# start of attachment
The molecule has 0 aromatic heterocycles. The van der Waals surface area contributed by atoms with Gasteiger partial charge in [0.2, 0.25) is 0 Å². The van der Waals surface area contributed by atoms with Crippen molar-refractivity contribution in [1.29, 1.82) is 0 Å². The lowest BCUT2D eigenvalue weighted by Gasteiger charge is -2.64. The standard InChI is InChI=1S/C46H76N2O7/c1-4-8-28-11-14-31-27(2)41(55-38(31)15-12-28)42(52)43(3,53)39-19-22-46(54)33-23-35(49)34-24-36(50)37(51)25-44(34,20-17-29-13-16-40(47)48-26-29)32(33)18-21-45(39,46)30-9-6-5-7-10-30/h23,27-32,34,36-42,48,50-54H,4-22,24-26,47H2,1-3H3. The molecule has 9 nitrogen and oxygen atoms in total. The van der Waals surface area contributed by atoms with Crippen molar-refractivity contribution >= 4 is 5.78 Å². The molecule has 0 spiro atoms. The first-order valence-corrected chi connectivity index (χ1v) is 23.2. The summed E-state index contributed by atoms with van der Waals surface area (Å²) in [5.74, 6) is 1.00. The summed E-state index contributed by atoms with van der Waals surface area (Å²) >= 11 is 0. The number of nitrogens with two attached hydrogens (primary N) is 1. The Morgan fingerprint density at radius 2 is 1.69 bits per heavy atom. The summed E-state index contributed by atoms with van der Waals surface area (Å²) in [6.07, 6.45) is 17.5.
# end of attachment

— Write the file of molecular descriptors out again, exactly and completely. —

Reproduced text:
The molecule has 0 aromatic heterocycles. The van der Waals surface area contributed by atoms with Gasteiger partial charge in [0.2, 0.25) is 0 Å². The van der Waals surface area contributed by atoms with Crippen molar-refractivity contribution in [1.29, 1.82) is 0 Å². The lowest BCUT2D eigenvalue weighted by Gasteiger charge is -2.64. The standard InChI is InChI=1S/C46H76N2O7/c1-4-8-28-11-14-31-27(2)41(55-38(31)15-12-28)42(52)43(3,53)39-19-22-46(54)33-23-35(49)34-24-36(50)37(51)25-44(34,20-17-29-13-16-40(47)48-26-29)32(33)18-21-45(39,46)30-9-6-5-7-10-30/h23,27-32,34,36-42,48,50-54H,4-22,24-26,47H2,1-3H3. The molecule has 9 nitrogen and oxygen atoms in total. The van der Waals surface area contributed by atoms with Crippen molar-refractivity contribution >= 4 is 5.78 Å². The molecule has 0 spiro atoms. The first-order valence-corrected chi connectivity index (χ1v) is 23.2. The summed E-state index contributed by atoms with van der Waals surface area (Å²) in [5.74, 6) is 1.00. The summed E-state index contributed by atoms with van der Waals surface area (Å²) >= 11 is 0. The number of nitrogens with two attached hydrogens (primary N) is 1. The Morgan fingerprint density at radius 2 is 1.69 bits per heavy atom. The summed E-state index contributed by atoms with van der Waals surface area (Å²) in [6.07, 6.45) is 17.5.